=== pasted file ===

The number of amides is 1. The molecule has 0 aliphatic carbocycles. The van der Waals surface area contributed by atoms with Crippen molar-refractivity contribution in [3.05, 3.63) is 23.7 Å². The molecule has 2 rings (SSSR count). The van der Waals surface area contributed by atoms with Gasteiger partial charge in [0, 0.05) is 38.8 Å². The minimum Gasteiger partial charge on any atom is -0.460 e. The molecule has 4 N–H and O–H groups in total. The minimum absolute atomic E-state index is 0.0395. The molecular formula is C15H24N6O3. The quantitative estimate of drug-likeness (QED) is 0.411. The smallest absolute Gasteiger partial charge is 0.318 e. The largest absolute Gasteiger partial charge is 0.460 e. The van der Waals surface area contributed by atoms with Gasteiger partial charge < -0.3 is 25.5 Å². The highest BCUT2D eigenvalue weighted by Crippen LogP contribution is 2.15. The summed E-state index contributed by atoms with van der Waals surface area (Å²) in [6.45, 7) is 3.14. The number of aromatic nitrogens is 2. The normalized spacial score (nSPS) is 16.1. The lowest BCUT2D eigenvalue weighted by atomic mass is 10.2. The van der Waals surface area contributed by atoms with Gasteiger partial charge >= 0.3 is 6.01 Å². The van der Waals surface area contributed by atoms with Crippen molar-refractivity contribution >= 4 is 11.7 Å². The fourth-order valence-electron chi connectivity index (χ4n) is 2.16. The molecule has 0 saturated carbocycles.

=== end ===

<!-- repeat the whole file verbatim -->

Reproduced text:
The number of amides is 1. The molecule has 0 aliphatic carbocycles. The van der Waals surface area contributed by atoms with Crippen molar-refractivity contribution in [3.05, 3.63) is 23.7 Å². The molecule has 2 rings (SSSR count). The van der Waals surface area contributed by atoms with Gasteiger partial charge in [0, 0.05) is 38.8 Å². The minimum Gasteiger partial charge on any atom is -0.460 e. The molecule has 4 N–H and O–H groups in total. The minimum absolute atomic E-state index is 0.0395. The molecular formula is C15H24N6O3. The quantitative estimate of drug-likeness (QED) is 0.411. The smallest absolute Gasteiger partial charge is 0.318 e. The largest absolute Gasteiger partial charge is 0.460 e. The van der Waals surface area contributed by atoms with Gasteiger partial charge < -0.3 is 25.5 Å². The highest BCUT2D eigenvalue weighted by Crippen LogP contribution is 2.15. The summed E-state index contributed by atoms with van der Waals surface area (Å²) in [6.45, 7) is 3.14. The number of aromatic nitrogens is 2. The normalized spacial score (nSPS) is 16.1. The lowest BCUT2D eigenvalue weighted by atomic mass is 10.2. The van der Waals surface area contributed by atoms with Gasteiger partial charge >= 0.3 is 6.01 Å². The van der Waals surface area contributed by atoms with Crippen molar-refractivity contribution >= 4 is 11.7 Å². The fourth-order valence-electron chi connectivity index (χ4n) is 2.16. The molecule has 0 saturated carbocycles.